Oracle Cloud Infrastructure, Generation Two platform has been vastly expanded and now supports general-purpose workloads, cloud-native workloads, virtual machines and Kubernetes-based container service. Oracle’s modern day and present-day intention is now amply visible. Oracle is starting to position itself as a viable option for supporting non-Oracle workloads. In other words, entering the fray of becoming a fully deployed hyper scalar, public cloud player.
According to Gartner analysts Tobi Bet and Miguel Angel Borrega in a descriptive report published during July – August 2020, Oracle’s annualized consumption revenue around Oracle Cloud Infrastructure grew by 140% in Q4 2020. Oracle is now trying to rid itself of the shackles that it built when it first launched its Generation One platform. That was a platform built only for Oracle’s product suite.
Oracle is no longer a software company. Oracle Cloud Infrastructure, Generation Two, on the other hand has integrated SaaS, IaaS, and PaaS offerings, and has broad enough capabilities to support general purpose workloads. Oracle Cloud Infrastructure, Generation Two, also remains the most suitable platform to use when migrating legacy ERP and HCM applications to the cloud. This is true when the enterprise is considering a hybrid cloud approach.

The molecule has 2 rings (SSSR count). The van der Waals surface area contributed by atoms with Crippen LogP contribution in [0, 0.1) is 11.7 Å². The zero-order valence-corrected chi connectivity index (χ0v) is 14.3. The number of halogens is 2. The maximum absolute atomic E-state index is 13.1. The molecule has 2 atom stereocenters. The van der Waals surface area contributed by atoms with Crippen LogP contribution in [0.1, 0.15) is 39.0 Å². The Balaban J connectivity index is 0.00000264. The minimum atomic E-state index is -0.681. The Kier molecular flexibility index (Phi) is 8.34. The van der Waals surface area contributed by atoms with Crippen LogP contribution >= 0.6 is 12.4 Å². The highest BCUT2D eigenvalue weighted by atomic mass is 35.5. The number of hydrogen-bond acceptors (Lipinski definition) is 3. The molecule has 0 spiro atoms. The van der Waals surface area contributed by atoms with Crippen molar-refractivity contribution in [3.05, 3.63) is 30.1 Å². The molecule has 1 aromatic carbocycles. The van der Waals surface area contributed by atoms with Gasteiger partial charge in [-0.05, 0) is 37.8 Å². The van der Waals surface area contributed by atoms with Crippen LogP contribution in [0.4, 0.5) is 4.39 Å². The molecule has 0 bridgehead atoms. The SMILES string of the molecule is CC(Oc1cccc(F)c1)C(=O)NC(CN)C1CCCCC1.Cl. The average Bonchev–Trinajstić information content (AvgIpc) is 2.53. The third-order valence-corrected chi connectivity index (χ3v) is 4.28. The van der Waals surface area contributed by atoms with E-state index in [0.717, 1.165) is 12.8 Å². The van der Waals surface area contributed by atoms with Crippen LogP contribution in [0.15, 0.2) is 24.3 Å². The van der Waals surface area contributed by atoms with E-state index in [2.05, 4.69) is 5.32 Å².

According to Gartner’s Bet and Angel Borrega, there are 270 objective capabilities, expected by enterprises from any cloud IaaS and PaaS provider. Gartner evaluates the global cloud providers on these objective parameters and publishes the results in its annual Solution Scorecards. Across the public cloud marketplace, including AWS, Azure, Google Cloud Platform and Alibaba Cloud, the Gartner scores improved the most for Oracle.